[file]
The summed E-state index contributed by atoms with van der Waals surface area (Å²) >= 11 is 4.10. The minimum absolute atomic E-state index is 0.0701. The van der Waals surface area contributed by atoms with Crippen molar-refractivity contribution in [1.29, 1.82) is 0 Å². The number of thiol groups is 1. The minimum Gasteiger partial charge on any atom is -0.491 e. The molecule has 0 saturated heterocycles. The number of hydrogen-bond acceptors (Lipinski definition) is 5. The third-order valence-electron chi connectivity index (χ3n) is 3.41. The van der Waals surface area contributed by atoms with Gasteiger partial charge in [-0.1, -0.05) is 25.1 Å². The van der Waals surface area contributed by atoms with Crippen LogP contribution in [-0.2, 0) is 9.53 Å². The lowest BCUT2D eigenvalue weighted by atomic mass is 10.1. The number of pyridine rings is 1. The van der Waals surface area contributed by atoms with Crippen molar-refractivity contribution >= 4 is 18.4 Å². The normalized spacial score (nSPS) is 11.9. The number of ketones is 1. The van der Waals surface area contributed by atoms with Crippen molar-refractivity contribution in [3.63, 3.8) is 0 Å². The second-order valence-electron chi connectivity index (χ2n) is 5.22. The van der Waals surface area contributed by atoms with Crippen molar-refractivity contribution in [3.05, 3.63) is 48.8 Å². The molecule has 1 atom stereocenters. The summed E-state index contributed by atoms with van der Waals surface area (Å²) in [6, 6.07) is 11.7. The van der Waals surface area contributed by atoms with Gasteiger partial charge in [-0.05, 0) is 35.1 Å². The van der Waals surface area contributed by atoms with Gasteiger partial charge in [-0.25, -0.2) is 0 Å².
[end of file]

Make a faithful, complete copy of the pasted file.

The summed E-state index contributed by atoms with van der Waals surface area (Å²) >= 11 is 4.10. The minimum absolute atomic E-state index is 0.0701. The van der Waals surface area contributed by atoms with Crippen molar-refractivity contribution in [1.29, 1.82) is 0 Å². The number of thiol groups is 1. The minimum Gasteiger partial charge on any atom is -0.491 e. The molecule has 0 saturated heterocycles. The number of hydrogen-bond acceptors (Lipinski definition) is 5. The third-order valence-electron chi connectivity index (χ3n) is 3.41. The van der Waals surface area contributed by atoms with Gasteiger partial charge in [-0.1, -0.05) is 25.1 Å². The van der Waals surface area contributed by atoms with Crippen LogP contribution in [-0.2, 0) is 9.53 Å². The lowest BCUT2D eigenvalue weighted by atomic mass is 10.1. The number of pyridine rings is 1. The van der Waals surface area contributed by atoms with Crippen molar-refractivity contribution >= 4 is 18.4 Å². The normalized spacial score (nSPS) is 11.9. The number of ketones is 1. The van der Waals surface area contributed by atoms with Crippen molar-refractivity contribution in [3.63, 3.8) is 0 Å². The second-order valence-electron chi connectivity index (χ2n) is 5.22. The van der Waals surface area contributed by atoms with Crippen molar-refractivity contribution in [3.05, 3.63) is 48.8 Å². The molecule has 1 atom stereocenters. The summed E-state index contributed by atoms with van der Waals surface area (Å²) in [6, 6.07) is 11.7. The van der Waals surface area contributed by atoms with Gasteiger partial charge in [-0.05, 0) is 35.1 Å². The van der Waals surface area contributed by atoms with Gasteiger partial charge in [-0.25, -0.2) is 0 Å².